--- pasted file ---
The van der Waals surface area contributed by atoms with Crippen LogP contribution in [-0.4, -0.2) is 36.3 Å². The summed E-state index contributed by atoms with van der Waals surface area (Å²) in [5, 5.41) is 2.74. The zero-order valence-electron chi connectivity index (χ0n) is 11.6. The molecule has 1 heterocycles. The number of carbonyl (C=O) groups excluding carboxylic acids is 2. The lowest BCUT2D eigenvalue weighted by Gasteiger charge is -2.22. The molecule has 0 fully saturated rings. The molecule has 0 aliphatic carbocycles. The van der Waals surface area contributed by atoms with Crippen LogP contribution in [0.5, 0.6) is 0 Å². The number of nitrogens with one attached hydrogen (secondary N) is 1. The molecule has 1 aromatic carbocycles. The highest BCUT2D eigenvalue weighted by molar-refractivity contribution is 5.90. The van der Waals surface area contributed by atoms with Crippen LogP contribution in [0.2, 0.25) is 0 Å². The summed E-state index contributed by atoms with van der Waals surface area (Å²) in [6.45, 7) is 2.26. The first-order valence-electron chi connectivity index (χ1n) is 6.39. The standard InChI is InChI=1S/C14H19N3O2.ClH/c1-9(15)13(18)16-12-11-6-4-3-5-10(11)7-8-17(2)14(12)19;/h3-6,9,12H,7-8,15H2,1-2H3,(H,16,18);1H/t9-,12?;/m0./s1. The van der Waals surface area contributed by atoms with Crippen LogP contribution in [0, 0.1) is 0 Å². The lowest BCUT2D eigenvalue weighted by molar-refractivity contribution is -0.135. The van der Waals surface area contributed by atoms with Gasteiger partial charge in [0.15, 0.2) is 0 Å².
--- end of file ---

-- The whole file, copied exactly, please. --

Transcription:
The van der Waals surface area contributed by atoms with Crippen LogP contribution in [-0.4, -0.2) is 36.3 Å². The summed E-state index contributed by atoms with van der Waals surface area (Å²) in [5, 5.41) is 2.74. The zero-order valence-electron chi connectivity index (χ0n) is 11.6. The molecule has 1 heterocycles. The number of carbonyl (C=O) groups excluding carboxylic acids is 2. The lowest BCUT2D eigenvalue weighted by Gasteiger charge is -2.22. The molecule has 0 fully saturated rings. The molecule has 0 aliphatic carbocycles. The van der Waals surface area contributed by atoms with Crippen LogP contribution in [0.5, 0.6) is 0 Å². The number of nitrogens with one attached hydrogen (secondary N) is 1. The molecule has 1 aromatic carbocycles. The highest BCUT2D eigenvalue weighted by molar-refractivity contribution is 5.90. The van der Waals surface area contributed by atoms with Crippen LogP contribution in [0.2, 0.25) is 0 Å². The summed E-state index contributed by atoms with van der Waals surface area (Å²) in [6.45, 7) is 2.26. The first-order valence-electron chi connectivity index (χ1n) is 6.39. The standard InChI is InChI=1S/C14H19N3O2.ClH/c1-9(15)13(18)16-12-11-6-4-3-5-10(11)7-8-17(2)14(12)19;/h3-6,9,12H,7-8,15H2,1-2H3,(H,16,18);1H/t9-,12?;/m0./s1. The van der Waals surface area contributed by atoms with Crippen LogP contribution in [0, 0.1) is 0 Å². The lowest BCUT2D eigenvalue weighted by molar-refractivity contribution is -0.135. The van der Waals surface area contributed by atoms with Gasteiger partial charge in [0.15, 0.2) is 0 Å².